Part 5 of 8. Trip to Nepenthes Camp (Heath Forest)
Day 4 in Maliau Basin
I am ready to go home today morning. We have to cancel our trip halfway coz Ms. S is injured and suffer muscle pain. When all of us are in “quitting” mode, Ms. S has geared up and I can sense the “Go! Go! Go!” mood on her face. “Did you tell her… our decision?” I ask the others quietly. They look at one another and shake their heads. What?!! None of us told her the bad news? Probably nobody dares to upset her.
Then she is quite shock to find out the rest of us have decided (without her) to cancel the trip and return to Maliau Basin Studies Centre today. She assures J, our guide, and O, Senior Ranger, that she is almost fully recover, after she did the stretching exercise advised by the doctor over the night. J is very doubtful and tries to convince her to stop. Then they quarrel. The rest stay away from the “storm” and wait. It is not for us to decide because only Ms. S knows her own condition.
Above: GPS reading of Ginseng Camp
Soon the thunderstorm is over, the face of our guide looks pale, like a cock losing a fight; he comes and informs us to get ready to Nepenthes Camp. We almost jump and scream in joy. Though we wish to continue the trip, we really concern about her condition. We don’t want her to proceed just because she doesn’t want to spoil our trip. Again, she shows no intention of quitting. The guides say they will observe her condition, if she can’t make it for the first 500 Meters, then we have to turn back. If you read my last blog, you know how terrible the trail is. Later we find that we worry too much. She always walks at the front. The “Iron Lady” is back!
Above: GPS reading of Nepenthes Camp
Going to Nepenthes Camp
At 8:30am, we start walking from Ginseng Camp (566 M above sea level) to Nepenthes Camp (formerly Camel Trophy Camp) at 1,005 Meters. Today is also one of the best days. In 7KM of jungle trekking from 566M to 1,000M in elevation (a lot of climbing then!), we will pass through 3 types of forest, namely, mixed dipterocarp rainforest, lower montane forest and heath forest. We will stay in Nepenthes Camp for a night.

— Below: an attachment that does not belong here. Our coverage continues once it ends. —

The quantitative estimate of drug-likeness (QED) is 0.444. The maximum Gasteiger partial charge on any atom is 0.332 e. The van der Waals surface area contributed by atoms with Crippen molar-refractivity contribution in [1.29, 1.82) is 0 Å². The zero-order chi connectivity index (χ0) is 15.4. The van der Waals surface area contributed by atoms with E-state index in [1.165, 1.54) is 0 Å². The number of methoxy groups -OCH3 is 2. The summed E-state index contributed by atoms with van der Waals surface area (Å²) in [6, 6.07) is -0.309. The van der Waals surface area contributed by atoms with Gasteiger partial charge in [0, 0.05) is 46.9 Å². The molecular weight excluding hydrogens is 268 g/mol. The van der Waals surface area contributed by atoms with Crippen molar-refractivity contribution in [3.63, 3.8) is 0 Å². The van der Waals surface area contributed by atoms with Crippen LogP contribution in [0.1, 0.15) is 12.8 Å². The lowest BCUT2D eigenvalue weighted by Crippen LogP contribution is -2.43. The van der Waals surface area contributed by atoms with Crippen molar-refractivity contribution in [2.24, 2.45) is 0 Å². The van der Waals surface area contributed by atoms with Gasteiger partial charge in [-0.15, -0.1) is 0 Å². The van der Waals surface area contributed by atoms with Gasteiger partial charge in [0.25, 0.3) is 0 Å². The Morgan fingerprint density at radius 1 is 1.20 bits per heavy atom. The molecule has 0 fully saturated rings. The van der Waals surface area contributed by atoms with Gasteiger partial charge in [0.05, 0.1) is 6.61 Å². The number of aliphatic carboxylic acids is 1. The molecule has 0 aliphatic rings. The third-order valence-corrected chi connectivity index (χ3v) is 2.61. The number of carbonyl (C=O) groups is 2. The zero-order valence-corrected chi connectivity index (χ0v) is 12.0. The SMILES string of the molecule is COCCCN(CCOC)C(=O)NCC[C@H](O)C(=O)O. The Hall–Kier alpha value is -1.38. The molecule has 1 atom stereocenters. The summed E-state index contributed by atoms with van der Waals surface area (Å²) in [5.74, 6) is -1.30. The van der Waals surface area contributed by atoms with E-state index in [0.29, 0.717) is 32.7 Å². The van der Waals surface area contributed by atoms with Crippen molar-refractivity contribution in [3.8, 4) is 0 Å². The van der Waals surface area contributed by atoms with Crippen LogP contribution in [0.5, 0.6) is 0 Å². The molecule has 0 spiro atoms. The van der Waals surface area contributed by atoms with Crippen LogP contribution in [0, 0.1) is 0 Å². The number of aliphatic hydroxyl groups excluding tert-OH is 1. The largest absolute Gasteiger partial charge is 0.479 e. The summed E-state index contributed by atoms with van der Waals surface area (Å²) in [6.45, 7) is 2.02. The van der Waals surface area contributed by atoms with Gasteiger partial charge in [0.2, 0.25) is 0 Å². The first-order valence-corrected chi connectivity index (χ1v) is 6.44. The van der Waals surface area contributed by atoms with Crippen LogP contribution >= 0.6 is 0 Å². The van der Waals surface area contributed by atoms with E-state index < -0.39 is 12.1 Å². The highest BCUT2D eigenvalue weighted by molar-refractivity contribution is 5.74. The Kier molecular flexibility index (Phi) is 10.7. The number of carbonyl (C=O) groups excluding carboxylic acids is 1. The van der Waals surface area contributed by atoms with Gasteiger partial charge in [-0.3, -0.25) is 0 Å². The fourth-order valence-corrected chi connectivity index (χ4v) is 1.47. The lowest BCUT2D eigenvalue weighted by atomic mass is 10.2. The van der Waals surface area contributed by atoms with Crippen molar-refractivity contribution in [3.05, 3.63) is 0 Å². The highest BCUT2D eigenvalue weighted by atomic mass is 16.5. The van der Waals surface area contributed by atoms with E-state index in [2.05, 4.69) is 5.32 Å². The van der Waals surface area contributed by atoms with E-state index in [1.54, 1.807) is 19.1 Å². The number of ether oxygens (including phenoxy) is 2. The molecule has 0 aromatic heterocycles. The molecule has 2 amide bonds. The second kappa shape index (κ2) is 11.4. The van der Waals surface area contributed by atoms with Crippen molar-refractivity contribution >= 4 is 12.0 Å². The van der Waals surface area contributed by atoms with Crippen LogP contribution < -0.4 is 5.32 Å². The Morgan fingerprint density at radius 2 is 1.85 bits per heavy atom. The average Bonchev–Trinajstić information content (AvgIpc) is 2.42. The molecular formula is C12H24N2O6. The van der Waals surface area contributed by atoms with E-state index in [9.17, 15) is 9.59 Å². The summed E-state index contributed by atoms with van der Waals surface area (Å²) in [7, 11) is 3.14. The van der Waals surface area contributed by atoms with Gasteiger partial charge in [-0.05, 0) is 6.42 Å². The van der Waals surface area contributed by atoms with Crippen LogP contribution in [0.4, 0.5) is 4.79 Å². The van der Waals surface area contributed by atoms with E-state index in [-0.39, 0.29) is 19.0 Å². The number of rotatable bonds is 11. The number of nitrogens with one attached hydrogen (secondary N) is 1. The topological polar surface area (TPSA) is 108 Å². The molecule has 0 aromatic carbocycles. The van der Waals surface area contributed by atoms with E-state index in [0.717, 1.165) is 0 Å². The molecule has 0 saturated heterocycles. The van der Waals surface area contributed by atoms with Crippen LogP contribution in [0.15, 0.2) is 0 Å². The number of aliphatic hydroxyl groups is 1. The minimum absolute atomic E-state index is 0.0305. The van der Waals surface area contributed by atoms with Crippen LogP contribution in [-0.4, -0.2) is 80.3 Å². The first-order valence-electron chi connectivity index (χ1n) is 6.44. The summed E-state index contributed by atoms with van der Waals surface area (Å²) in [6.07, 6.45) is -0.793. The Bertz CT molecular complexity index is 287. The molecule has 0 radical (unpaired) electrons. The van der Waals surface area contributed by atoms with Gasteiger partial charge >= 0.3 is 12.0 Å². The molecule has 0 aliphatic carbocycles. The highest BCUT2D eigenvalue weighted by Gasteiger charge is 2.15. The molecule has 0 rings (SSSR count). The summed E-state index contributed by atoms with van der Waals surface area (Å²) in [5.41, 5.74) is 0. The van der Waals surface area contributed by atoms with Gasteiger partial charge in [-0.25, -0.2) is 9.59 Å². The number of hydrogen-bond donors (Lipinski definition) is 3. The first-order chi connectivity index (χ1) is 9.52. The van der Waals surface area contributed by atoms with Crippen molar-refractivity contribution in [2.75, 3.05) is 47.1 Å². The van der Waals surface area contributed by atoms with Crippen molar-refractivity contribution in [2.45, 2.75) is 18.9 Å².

Above: trail in 3D model
The terrain is as undulating as our previous trails. We first walk in mixed dipterocarp rainforest with many hundred-feet trees, quite similar to what I saw in Agathis-Ginseng trail. For every 100 Meters we ascend, the temperature drops by 0.75 degree Celsius, so it is getting cool and fresh.
About two hours later, a forest of huge trees changes to a forest full of slim and short trees only about 15 to 30 Meters high. Conspicuous green cushions of mosses, liverworts and lichens are seen along the trail. We have entered the Lower Montane Forest (750M – 850M above sea level). There are some weird plants that you would notice in montane forest (see photos below).
Above: Tristaniopsis sp. tree with orange bark, you can peel off the skin easily.
Above: a Rengas tree which can cause intense allergies, and is related to the well known Poison Ivy.
Above: Fan palm is common in montane forest
Heath Forest: Garden of Pitcher Plant
Then we saw the first pitcher plant at 11am. Very soon we saw many more small pitcher plants along the trail. The guide asks us not to waste our time to photograph these ordinary pitcher plants, because there are more big and special ones ahead. And they are right. We enter the tropical heath forest, also a garden of pitcher plant! We can see very obvious change of vegetation; the heath forest contains dense stands of smaller sized, small-crowned & shorter trees mostly shorter than 20 Meters. The trail is quite narrow, but more sunlight due to smaller canopy.